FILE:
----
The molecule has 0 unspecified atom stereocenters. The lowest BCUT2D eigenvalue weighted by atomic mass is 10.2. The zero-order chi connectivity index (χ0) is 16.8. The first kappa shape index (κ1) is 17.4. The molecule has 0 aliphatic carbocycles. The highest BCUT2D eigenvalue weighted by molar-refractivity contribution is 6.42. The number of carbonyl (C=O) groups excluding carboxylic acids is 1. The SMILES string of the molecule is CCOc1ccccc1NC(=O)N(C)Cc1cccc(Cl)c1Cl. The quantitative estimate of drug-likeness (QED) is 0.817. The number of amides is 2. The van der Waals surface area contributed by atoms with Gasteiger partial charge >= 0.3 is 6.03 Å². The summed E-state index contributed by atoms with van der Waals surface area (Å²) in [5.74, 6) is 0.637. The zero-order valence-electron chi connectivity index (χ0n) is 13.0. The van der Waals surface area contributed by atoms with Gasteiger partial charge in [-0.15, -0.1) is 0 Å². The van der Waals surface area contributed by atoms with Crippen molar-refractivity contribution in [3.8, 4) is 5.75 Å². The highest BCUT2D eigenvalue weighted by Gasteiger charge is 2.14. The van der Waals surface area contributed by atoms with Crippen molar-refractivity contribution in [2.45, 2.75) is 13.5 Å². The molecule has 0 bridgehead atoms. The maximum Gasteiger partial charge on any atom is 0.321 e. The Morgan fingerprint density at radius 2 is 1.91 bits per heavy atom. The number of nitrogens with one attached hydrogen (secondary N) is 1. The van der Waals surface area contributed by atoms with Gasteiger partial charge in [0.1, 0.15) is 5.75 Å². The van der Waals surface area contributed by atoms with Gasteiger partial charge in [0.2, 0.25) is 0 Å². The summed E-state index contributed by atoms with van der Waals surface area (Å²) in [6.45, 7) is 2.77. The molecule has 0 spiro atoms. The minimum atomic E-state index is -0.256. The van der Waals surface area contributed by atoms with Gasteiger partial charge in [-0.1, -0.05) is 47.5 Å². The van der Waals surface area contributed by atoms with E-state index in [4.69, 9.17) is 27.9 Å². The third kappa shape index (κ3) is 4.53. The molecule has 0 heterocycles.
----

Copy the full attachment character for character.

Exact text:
The molecule has 0 unspecified atom stereocenters. The lowest BCUT2D eigenvalue weighted by atomic mass is 10.2. The zero-order chi connectivity index (χ0) is 16.8. The first kappa shape index (κ1) is 17.4. The molecule has 0 aliphatic carbocycles. The highest BCUT2D eigenvalue weighted by molar-refractivity contribution is 6.42. The number of carbonyl (C=O) groups excluding carboxylic acids is 1. The SMILES string of the molecule is CCOc1ccccc1NC(=O)N(C)Cc1cccc(Cl)c1Cl. The quantitative estimate of drug-likeness (QED) is 0.817. The number of amides is 2. The van der Waals surface area contributed by atoms with Gasteiger partial charge >= 0.3 is 6.03 Å². The summed E-state index contributed by atoms with van der Waals surface area (Å²) in [5.74, 6) is 0.637. The zero-order valence-electron chi connectivity index (χ0n) is 13.0. The van der Waals surface area contributed by atoms with Gasteiger partial charge in [-0.15, -0.1) is 0 Å². The van der Waals surface area contributed by atoms with Crippen molar-refractivity contribution in [3.8, 4) is 5.75 Å². The highest BCUT2D eigenvalue weighted by Gasteiger charge is 2.14. The van der Waals surface area contributed by atoms with Crippen molar-refractivity contribution in [2.45, 2.75) is 13.5 Å². The molecule has 0 bridgehead atoms. The maximum Gasteiger partial charge on any atom is 0.321 e. The Morgan fingerprint density at radius 2 is 1.91 bits per heavy atom. The number of nitrogens with one attached hydrogen (secondary N) is 1. The van der Waals surface area contributed by atoms with Gasteiger partial charge in [0.1, 0.15) is 5.75 Å². The van der Waals surface area contributed by atoms with Gasteiger partial charge in [0.2, 0.25) is 0 Å². The summed E-state index contributed by atoms with van der Waals surface area (Å²) in [6.45, 7) is 2.77. The molecule has 0 spiro atoms. The minimum atomic E-state index is -0.256. The van der Waals surface area contributed by atoms with Gasteiger partial charge in [-0.1, -0.05) is 47.5 Å². The van der Waals surface area contributed by atoms with E-state index in [4.69, 9.17) is 27.9 Å². The third kappa shape index (κ3) is 4.53. The molecule has 0 heterocycles.